Lapsley Miller, J. A., Drga, V., and Miller, L. M.
Poster presentation at the 2001 ARO conference
Assoc. Res. Otolaryngol Abs. 24, 250.
The energy detector is usually proposed as the ideal observer for the
detection of narrow-band short-duration Gaussian noise, masked by wider-band
Gaussian noise. For some values of the bandwidth-duration (WT) product, however,
the energy detector (filter, square-law rectifier, and true integrator) is not
as good as a full-linear detector (filter, linear rectifier, and true
integrator). Because human decisions in detection tasks are subject to
inconsistency, performance rarely approaches that of an ideal observer. This
makes it difficult, if not impossible, to evaluate whether the energy detector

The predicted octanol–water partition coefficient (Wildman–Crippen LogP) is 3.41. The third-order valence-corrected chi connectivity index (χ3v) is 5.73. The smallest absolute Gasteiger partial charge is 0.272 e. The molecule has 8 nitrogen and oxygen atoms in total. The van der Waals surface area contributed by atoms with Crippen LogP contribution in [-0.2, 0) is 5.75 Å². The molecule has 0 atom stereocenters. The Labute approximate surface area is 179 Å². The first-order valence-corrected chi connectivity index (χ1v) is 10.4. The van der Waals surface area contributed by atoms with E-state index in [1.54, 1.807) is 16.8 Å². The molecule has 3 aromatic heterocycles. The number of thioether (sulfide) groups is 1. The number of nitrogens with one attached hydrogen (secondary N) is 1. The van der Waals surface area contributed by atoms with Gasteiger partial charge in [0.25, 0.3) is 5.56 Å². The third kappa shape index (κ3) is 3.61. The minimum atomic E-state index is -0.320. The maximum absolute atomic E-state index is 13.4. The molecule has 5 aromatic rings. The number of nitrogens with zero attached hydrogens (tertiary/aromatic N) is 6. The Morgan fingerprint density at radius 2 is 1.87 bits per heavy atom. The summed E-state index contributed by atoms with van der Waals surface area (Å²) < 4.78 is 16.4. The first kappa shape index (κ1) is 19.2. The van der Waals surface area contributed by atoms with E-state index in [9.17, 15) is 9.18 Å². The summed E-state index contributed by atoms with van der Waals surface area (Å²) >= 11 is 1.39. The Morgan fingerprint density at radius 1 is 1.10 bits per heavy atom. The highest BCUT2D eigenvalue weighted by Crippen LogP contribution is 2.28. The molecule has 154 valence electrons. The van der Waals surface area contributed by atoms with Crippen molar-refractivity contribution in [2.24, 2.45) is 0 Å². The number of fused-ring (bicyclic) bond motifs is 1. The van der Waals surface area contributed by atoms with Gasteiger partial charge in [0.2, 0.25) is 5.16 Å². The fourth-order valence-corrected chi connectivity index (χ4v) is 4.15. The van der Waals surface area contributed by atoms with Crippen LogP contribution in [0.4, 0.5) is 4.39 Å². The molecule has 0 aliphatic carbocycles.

is appropriate for modeling human detection. By repeating a noise-in-noise
detection experiment multiple times using the same stimuli, then using group
operating characteristic (GOC) analysis and function-of-replications-combined
estimation (FORCE) analysis, the effects of observer inconsistency are minimized
and asymptotic error-free performance estimated, respectively. At least for one
combination of noise bandwidth and duration, we show that a human observer can
do better than the energy detector and do as well as a full-linear detector,
once error due to inconsistency is removed. This finding implies that the energy
detector is not necessarily an appropriate model for the task of noise-in-noise
detection in humans.
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08 Nov 2009 04:37 PM